If there’s a thing that one might say about Blue Jays, it’s that they don’t do anything quietly. Flashy of look, brash of attitude, and strident of voice, they bomb around announcing every discovery – ripe acorns, sleeping owls, snakes in need of scolding – to the world.
But it turns out that’d be wrong, because the range expansion of Blue Jays has been a relatively quiet affair except among those in the ornithological know. Unlike Barred Owls they were accompanied by no great controversy, and unlike Cattle Egrets or Eurasian Collared Doves they didn’t come as an abrupt continent-hopping surprise. They just crept west, bit by bit, in a patchwork that included expanded breeding range and wintering territory but not necessarily in the same places or involving the same populations.
A 1978 paper in SORA indicates that Blue Jays had gone from “few extralimital records” prior to 1972 to rare but regular across the mountain West and into California, Washington and Oregon, with 220 extralimital records in the wither of 76-77 alone. 1978, for reference, was the year of my birth. This year, a few months after my fortieth birthday, when I saw a Blue Jay in West Glacier Montana I felt only a small bit of surprise – it was an uncommon bird but no longer really extralimital as a wintering species.
I first learned the term “shifting baseline syndrome” a few years ago in Aaron Hirsh’s lyrical book about the Sea of Cortez, Telling Our Way to the Sea. It recently popped up before my eyes again, in New York Times reporting on the ‘insect apocalypse’ – the catastrophic decline in the populations of common arthropods that has gone largely unnoticed til recently, despite the fact that these species are load-bearing beams in our environmental infrastructure.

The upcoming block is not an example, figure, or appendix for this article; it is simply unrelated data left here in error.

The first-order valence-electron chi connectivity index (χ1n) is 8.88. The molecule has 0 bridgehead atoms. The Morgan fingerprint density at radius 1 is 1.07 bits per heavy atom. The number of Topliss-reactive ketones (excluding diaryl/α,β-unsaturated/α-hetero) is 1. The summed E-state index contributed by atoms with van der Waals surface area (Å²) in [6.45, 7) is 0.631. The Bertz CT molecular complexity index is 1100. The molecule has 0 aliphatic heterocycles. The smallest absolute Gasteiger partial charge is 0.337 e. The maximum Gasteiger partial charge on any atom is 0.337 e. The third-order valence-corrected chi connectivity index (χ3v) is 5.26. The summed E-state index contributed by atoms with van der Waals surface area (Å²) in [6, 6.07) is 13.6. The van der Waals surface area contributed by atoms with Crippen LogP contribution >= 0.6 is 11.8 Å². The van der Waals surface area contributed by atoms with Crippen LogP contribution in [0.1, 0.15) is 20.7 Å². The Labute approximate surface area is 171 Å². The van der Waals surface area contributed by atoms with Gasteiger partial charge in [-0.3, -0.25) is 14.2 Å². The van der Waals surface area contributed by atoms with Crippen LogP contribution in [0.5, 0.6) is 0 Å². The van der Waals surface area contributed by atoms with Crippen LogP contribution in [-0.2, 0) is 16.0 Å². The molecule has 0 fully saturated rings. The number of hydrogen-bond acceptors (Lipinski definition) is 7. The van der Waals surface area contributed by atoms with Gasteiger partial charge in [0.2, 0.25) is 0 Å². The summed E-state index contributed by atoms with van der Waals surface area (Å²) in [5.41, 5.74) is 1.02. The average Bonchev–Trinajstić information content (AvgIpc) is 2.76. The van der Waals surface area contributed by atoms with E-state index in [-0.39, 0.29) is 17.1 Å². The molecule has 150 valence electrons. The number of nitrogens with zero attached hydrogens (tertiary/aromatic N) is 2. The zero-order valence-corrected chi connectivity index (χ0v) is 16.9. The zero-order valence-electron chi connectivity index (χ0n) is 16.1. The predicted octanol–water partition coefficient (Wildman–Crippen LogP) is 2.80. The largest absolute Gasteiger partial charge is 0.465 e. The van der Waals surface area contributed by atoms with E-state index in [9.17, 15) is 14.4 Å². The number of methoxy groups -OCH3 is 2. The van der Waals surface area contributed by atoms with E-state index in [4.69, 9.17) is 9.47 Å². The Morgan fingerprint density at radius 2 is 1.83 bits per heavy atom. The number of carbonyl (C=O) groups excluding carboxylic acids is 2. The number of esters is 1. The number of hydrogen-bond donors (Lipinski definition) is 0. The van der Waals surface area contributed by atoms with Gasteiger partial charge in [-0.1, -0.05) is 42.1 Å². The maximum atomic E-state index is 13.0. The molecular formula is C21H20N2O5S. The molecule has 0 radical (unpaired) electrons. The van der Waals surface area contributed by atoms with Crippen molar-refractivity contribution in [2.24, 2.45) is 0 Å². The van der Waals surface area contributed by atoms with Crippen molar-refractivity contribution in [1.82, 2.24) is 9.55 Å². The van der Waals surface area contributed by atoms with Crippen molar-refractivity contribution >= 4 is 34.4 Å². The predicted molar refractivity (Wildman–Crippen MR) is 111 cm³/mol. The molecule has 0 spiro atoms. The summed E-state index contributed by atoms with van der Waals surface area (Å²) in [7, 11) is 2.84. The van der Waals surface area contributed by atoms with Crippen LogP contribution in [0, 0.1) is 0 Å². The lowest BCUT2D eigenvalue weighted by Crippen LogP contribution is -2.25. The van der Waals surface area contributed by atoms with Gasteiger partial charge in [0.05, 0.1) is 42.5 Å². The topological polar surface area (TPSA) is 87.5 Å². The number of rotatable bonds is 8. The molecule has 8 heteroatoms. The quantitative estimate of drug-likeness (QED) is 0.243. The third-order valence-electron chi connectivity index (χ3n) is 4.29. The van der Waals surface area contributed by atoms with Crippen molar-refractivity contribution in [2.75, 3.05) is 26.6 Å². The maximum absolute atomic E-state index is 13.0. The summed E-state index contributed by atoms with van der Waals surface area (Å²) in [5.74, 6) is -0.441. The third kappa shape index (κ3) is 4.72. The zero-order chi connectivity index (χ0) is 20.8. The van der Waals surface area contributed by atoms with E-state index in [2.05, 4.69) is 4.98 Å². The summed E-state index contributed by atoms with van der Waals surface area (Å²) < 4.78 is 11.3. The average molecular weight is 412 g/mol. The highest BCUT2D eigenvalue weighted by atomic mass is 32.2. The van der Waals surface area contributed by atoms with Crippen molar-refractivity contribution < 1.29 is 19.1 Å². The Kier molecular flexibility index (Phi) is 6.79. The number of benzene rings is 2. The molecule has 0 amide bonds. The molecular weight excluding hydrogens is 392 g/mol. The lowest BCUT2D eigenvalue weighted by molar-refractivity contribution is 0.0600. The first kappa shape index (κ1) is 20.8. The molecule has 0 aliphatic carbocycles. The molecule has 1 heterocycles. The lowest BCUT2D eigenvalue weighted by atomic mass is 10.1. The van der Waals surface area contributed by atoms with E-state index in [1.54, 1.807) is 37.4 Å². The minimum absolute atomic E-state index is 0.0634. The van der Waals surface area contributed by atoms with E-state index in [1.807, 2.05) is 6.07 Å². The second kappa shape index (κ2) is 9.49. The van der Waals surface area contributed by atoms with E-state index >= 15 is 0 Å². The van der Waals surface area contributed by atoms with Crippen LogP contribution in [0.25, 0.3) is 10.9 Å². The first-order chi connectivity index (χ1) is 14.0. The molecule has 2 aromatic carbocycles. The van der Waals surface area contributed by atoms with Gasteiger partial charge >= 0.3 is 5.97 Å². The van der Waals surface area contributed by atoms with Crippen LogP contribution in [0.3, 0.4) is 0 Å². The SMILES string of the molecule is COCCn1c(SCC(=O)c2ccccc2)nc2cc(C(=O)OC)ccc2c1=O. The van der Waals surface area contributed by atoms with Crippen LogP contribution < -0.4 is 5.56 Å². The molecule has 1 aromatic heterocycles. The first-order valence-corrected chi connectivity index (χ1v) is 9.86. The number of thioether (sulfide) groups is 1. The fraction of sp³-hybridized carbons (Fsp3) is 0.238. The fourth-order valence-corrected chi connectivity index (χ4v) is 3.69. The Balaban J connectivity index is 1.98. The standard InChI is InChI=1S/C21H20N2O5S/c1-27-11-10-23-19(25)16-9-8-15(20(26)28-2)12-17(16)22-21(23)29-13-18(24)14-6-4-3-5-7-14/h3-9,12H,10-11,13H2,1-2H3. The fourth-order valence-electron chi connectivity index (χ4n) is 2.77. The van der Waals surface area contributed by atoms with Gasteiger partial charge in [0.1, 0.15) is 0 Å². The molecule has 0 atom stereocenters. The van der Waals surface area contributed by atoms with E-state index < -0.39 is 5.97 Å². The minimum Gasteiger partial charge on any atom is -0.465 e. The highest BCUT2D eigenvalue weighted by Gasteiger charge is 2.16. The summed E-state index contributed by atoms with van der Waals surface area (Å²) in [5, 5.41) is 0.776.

But shifting baseline syndrome doesn’t just apply to things that have become diminished. The fact that a species like the Blue Jay, which needs trees, is now common across the plains; the fact that white-tailed deer and Wild Turkey are no longer in danger of extinction but in danger of being squashed by SUVs in the suburbs where they now live; the adjustment of Cooper’s Hawks to a world of bird feeders instead of armed farmers; all of these grow more unremarkable year by year. There’s a certain suburbanization of the natural as well as the human world.
I would be the last person on earth to complain about the creatures who have adjusted to living in our cities and towns – they provide a vital link between human and wild. But perhaps once in a while it is our cities and towns that need to adjust to our landscape, lest a few more generations of shifting baseline lead to citizens who half-consciously accept, or even expect, the same biome everywhere.
Feature image by Dave Menke courtesy of the USFWS